October 27 – MRI was performed, and radiologist Laster opined there was
“enhancement of the L4-L5 disc space which is likely mechanical in etiology.” (Tr.
November 15 – Brophy clears Love to return to work with a 20 pound lifting limit
and no repetitive stooping or bending.
November 18 – Love complained of substantial back pain when doing squats at
physical therapy, and was sent to the emergency room.
November 29 – Brophy cleared Love to return to work with a permanent 40 pound
February 28, 2005 – Brophy again noted Love was cleared to return to work with a
permanent 40 pound lifting restriction.
The ALJ erred in finding Love could perform sedentary work: Love contends the ALJ
erred in finding he could perform sedentary work throughout the relevant time period from March
6, 2003, through March 29, 2007. Alternatively, Love urges the ALJ erred in finding he could
perform sedentary work for the period from March 6, 2003, through September 9, 2004, when
Brophy cleared him to return to light work. A key component of both arguments is the credibility
assigned to Love.
The ALJ discounted Love’s credibility due to inconsistencies in the record, such as his
testimony of pain at 10 on a scale of 1-10 for the period from March 6, 2003, through March 29,
2007, compared to notes from physical therapy showing Love rated his pain at 3, 4, and 5 on
occasions during 2004, as well as the absence of any treatment after February 2005. We are
persuaded that substantial evidence supports the ALJ’s credibility finding for the period after
September 9, 2004, when Brophy opined Love could return to work. In particular, the failure of
Love to seek any treatment after February 2005 is telling. There is no error in the ALJ’s conclusion
that Love was not disabled from September 9, 2004, through March 29, 2007.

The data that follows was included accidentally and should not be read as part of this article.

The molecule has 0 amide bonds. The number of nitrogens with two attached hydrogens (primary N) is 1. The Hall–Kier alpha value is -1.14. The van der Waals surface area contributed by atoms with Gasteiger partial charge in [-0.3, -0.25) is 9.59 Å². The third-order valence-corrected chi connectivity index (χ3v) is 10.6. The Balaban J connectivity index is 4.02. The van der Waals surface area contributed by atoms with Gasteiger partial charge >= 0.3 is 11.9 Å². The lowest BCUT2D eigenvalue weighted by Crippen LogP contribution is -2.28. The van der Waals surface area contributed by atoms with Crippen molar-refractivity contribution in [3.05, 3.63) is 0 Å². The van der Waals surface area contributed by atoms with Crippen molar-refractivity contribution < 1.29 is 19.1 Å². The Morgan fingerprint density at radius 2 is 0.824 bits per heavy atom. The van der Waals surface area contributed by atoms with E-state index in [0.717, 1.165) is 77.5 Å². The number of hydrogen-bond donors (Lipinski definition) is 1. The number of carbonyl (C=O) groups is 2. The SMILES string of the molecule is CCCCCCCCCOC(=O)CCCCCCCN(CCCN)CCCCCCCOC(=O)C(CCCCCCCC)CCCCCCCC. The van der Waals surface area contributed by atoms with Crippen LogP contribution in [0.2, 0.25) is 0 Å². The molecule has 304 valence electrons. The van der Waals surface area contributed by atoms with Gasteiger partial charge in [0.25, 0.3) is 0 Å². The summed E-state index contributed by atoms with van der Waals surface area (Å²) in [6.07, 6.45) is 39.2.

We find, however, there is not substantial evidence to support the ALJ’s finding that Love
was not disabled from March 6, 2003, to September 9, 2004. There is agreement that Love was
unable to work from October 13, 2003, when he had his first back surgery, until September 9, 2004,
when Brophy indicated Love could return to light work. This period, however, is less than twelve
continuous months and does not qualify for disability purposes. As a result, we must focus on
whether Love could work from the time of his injury until his October 2003 surgery. In concluding
Love could work during this time frame, the ALJ discounted Love’s testimony and also considered
the findings of Knight, who treated Love during this period. Eleven days after his March 6, 2003,
on the job injury2, Knight diagnosed Love with lumbar strain and described his work status:
“The patient is restricted to 5 pounds continuous lifting, 10 pounds intermittent lifting and 2 hours
of continuous sitting, 2 hours continuous standing, 2 hours continuous walking; and restricted from
climbing, kneeling, bending, stooping, twisting, push/pull, reaching and lifting over the shoulder
activity, driving at work and operating machinery.” (Tr. 414). With the foregoing restrictions,
Knight noted Love’s return to work date to be March 17, 2003. Two weeks later Knight diagnosed
Love with back pain, provided the identical work status description as he had on March 17, and
assigned Love a return to work date of March 31. On April 7, Knight included the same restrictions